Shore Styers Mill Park

Tuesday, April 10, 2018
Shacktown Falls

I'll go ahead and say that this morning didn't really go as planned.  The subject that I was most excited to photograph didn't pan out at all.  Since I was going in to work late, I decided to take the time and try to shoot a sunrise.  When it comes to the edge of light photography near home, I have to be a little cautious since there are very few places that offer nice visual anchors, have no street lights, and don't have the horizon blocked too much.  With a potentially good sunrise being forecasted, I thought that I would try my luck with an idea that I've had for a while.  There is a nice little barn just off of Union Cross Rd which I've shot several times in the daylight.  It is situated where the background is to the East.  The sun has just recently moved to the position of the sky that would be directly in the background.  The timing was perfect for this shot.

I got up a little earlier than normal so that I could be at the barn in plenty of time to get set up for the sunrise.  As I pulled onto the road where I was going to park, the sky behind the barn was starting to light up and it looked like I was going to have a decent sunrise.  My happiness was quickly dashed as I realized that there was a 53' semi trailer backed up to the main opening of the barn.  That successfully screwed up my entire shot.  I paused for a moment to take the scene it.  It was workable...without the trailer that is.  I decided to abandon this location for the day and try again later.

I spent the next 30 minutes driving around aimlessly looking for something to put under the sky.  I wasn't able to find anything before it was too late.  The sunrise was colorful, but not overly dramatic.  That helped to ease the disappointment in the morning's failure.  The sun was now right at the horizon and I had to decide what to do next.

My original plan to go go to Shore Styers Mill Park and try to work the waterfall there.  This had been kind of the "B" plan as my hopes were all tied up with the barn that I was going to shoot.  I have been to this waterfall a handful of times and have found it pretty, but difficult to shoot.  There is a lot of graffiti around the shore lines and it is kind of difficult to get into position to shoot it.  I was almost going to give up on that location before I even got there.  However, when I started trying to decide where to go next, I didn't have any real options, and the clouds were looking great for waterfall photography.

Yadkin's Jewel
The trip out to the falls didn't take long at all since it was right off of the highway.  I was pleased to see that there were no other cars in the parking area.  As I pulled in things didn't quite seem right though.  I could see the waterfall much better from the parking area than I had been able to see before.  It also appeared that there had been some trails actually cut into the landscape to get to the falls where before it had been more of a scramble to get down to the base of the falls.  The observation deck was long since gone, but there was no remnants left behind like I had remembered from my last trip here.  In short, it looked like Yadkin County Parks and Rec had really done a lot of improvements here.  When I looked at the nearly perfect water flow over the rocks, I was immediately at peace with my decision to come here and was quickly forgetting the early morning barn fail.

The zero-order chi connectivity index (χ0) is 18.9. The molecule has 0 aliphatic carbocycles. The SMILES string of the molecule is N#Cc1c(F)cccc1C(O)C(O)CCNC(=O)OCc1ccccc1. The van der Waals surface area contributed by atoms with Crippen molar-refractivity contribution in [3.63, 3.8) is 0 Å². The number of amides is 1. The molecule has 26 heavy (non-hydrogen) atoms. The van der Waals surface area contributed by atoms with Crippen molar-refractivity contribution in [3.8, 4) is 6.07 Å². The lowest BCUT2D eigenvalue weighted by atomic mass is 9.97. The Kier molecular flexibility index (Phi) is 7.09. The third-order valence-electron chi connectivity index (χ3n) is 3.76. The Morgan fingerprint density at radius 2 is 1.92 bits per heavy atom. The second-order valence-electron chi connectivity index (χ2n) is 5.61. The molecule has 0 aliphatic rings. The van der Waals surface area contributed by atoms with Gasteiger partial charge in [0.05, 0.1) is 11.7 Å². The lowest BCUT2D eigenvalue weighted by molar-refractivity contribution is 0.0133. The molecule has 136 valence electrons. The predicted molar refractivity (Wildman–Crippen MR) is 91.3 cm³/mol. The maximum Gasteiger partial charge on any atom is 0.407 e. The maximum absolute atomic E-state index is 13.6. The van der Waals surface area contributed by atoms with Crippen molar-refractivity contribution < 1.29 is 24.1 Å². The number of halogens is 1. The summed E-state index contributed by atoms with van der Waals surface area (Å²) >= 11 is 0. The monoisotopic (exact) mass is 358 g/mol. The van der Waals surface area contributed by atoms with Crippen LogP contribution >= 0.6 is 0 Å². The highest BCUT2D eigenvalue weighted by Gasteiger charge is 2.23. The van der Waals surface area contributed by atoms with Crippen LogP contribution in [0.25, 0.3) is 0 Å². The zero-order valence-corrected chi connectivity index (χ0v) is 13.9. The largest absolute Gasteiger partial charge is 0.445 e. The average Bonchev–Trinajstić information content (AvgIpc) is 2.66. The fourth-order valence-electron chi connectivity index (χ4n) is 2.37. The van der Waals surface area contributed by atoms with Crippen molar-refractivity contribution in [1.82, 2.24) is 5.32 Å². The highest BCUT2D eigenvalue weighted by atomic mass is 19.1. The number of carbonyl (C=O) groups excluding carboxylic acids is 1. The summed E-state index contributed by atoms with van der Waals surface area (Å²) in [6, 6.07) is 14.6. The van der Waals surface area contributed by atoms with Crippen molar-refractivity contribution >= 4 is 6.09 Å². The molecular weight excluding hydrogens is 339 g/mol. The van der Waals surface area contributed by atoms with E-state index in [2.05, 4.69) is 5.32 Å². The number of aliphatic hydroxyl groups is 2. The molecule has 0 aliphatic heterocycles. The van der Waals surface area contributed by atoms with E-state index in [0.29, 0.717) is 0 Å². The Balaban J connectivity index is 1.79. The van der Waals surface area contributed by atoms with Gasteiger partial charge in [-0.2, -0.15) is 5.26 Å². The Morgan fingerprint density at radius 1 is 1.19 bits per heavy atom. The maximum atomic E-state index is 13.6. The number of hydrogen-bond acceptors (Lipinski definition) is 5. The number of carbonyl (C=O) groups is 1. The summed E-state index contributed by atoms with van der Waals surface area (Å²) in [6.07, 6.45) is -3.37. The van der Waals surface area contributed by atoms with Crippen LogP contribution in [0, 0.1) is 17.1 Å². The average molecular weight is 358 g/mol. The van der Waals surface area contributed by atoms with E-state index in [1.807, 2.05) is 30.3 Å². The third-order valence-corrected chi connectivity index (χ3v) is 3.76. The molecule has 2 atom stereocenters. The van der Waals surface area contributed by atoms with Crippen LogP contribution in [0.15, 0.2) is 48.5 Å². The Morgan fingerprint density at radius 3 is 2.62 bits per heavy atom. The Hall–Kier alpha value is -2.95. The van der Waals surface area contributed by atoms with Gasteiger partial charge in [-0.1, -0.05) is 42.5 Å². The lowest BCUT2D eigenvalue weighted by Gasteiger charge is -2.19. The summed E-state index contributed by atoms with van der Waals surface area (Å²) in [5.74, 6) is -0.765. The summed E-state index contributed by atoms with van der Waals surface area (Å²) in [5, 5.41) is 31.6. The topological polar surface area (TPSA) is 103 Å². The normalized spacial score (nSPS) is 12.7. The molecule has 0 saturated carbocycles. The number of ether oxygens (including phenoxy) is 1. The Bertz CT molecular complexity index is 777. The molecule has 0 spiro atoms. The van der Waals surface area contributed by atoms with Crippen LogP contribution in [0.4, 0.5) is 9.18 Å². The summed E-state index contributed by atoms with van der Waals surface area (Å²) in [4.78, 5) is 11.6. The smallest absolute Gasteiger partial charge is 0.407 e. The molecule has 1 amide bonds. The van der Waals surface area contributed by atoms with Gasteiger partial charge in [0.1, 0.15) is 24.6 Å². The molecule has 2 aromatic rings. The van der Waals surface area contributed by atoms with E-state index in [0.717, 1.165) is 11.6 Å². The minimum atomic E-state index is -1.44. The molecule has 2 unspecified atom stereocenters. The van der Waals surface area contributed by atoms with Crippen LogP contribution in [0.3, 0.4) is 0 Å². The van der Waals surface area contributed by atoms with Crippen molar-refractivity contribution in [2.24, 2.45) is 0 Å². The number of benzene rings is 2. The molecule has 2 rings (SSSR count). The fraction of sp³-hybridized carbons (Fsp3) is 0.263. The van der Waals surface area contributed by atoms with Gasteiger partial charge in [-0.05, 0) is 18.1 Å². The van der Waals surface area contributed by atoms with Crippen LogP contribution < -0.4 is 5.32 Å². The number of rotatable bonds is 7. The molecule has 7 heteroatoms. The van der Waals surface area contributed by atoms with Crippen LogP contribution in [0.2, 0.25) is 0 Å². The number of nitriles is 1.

I have to admit, the trail down to the falls was nice with steps and everything.  Once I got down to the creek, I noticed that a lot of the brush had been cleared away along the shore.  There was a lot less graffiti in the area, but I could still see "AMANDA" sprayed on the opposing shore.  This has been here since my first time ten years ago or so.  Regardless, I was seeing so many opportunities, and I had a clear path to get up to the falls without having to fight my way there.  I got my camera out and left the 70-200mm lens attached since I knew I would be shooting isolations as well as possibly a panorama.  I added the Singh-Ray Color Combo Polarizer and I was off!

A Step Ahead
I started to shoot some basic compositions and realized that they all lacked inspiration.  There was one section of the waterfall that really caught my eye, so I started to shoot some isolations with that small section.  As I was framing up the shot, I started to think about doing a sweep of the main portion of the waterfall as a panorama.  I leveled the tripod and did a mock sweep to check the composition and exposure before shooting an eight shot series.  As I reviewed the images, I realized that the rising sun had started to change the lighting causing parts of the waterfall to burn out.  I reset the camera and lowered the exposure a bit by stopping down the lens.  This gave me more depth of field so I was fine with that.